1 Timothy 2:11-12

Discussion in 'Baptist Theology & Bible Study' started by Shortandy, Mar 23, 2010.

  1. Shortandy

    Shortandy
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    God has been giving me opportunity to speak at several gatherings for men and the topics I keep being given are things like "Men being men" and Biblical masculinity.

    After a retreat this weekend I had a guy come and ask me a question about 1 Tim. 2:11-12. To told him I would spend some time studying and get back with him. So I am throwing it out there for you guys to supplement my studies.

    What do we do with this passage...how does it apply in our context?
     
  2. swaimj

    swaimj
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    I think it means that no women should respond to this thread!
     
  3. Amy.G

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    Good one! [​IMG]
     
  4. Tom Butler

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    Paul doesn't contradict himself. When he admonished the congregation at Corinth (I Cor 11), he instructed the women not to pray with their heads uncovered. He was speaking in the context of how to behave in church. A woman can't pray in church and keep silent at the same time.

    So I Tim 2:11-12 must be interpreted in the light of I Cor 11.
     
  5. kyredneck

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    ...hehe, maybe the men would be better off not to respond either..........
     
  6. Shortandy

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    If anyone is willing to be serious....can you try to answer the authority part. I am not questioning prayer but authority.
     
  7. RAdam

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    I think his meaning is that women should not be teaching in the church or have roles of authority in the church. That is given to man. However, we see in the closing verses of the chapter that the woman is given an incredibly important task, that being teaching the kids. "Notwithstanding she shall be saved in childbearing, if they (the children) continue in faith and charity and holiness with sobriety." You'll see the same apostle in the 5th chapter say that one of the requirements of a widow that is a widow indeed is that "she have brought up children." Also he says a few verses later, "I will therefore that the younger women marry, bear children, guide the house, give none occasion to the adversary to speak reproachfully." Notice the task given the woman, that being to "guide the house." The whole foundation of society is the home, which explains why the American society is eroding before our eyes.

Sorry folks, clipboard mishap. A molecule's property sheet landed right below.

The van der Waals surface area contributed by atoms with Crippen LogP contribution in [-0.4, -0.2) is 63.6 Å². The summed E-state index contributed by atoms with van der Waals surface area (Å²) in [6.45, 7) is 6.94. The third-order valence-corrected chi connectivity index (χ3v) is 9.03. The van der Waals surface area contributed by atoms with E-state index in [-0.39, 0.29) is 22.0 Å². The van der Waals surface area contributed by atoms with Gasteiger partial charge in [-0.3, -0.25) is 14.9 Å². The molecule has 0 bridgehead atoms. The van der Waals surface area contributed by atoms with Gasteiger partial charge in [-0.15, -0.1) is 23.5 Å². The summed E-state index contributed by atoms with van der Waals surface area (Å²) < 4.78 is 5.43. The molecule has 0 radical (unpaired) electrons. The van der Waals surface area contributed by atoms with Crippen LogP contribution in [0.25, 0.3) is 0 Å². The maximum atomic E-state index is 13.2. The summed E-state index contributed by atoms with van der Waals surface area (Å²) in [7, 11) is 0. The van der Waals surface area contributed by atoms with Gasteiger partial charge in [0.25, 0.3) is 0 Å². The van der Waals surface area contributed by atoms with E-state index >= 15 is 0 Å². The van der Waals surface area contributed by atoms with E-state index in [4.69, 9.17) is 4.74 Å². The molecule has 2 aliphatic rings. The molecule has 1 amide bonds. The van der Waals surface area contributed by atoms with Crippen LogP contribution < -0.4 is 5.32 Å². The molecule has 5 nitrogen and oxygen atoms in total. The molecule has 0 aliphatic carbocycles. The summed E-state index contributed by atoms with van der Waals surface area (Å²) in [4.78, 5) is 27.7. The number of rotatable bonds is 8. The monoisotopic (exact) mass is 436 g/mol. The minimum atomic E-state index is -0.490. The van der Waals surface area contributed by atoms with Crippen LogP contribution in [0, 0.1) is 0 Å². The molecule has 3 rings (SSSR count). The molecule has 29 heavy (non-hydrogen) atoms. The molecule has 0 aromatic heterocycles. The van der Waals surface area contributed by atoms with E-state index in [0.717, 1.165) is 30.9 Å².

That godly mother is crucially important. All of us that had good godly mothers would agree. Our mothers sacrificed a lot to take care of us, raise us in the nurture and admonition of the Lord, disciplined us when we did bad things, taught us the fundamentals of Christianity, and carried us to the house of God to hear preaching about Jesus Christ. Oh yes, that woman has an important task. She isn't given the task of preaching or authority in the church, but she is given the task of making sure the house is heading in the right direction, and without her doing that task the church is not going to be near as profitable. God, in His incredible providence, has given to men and women separate tasks that are supposed to work together, complimenting each other to His glory and praise. We ought not to rebel against His system but rather try to follow it as closely as we can.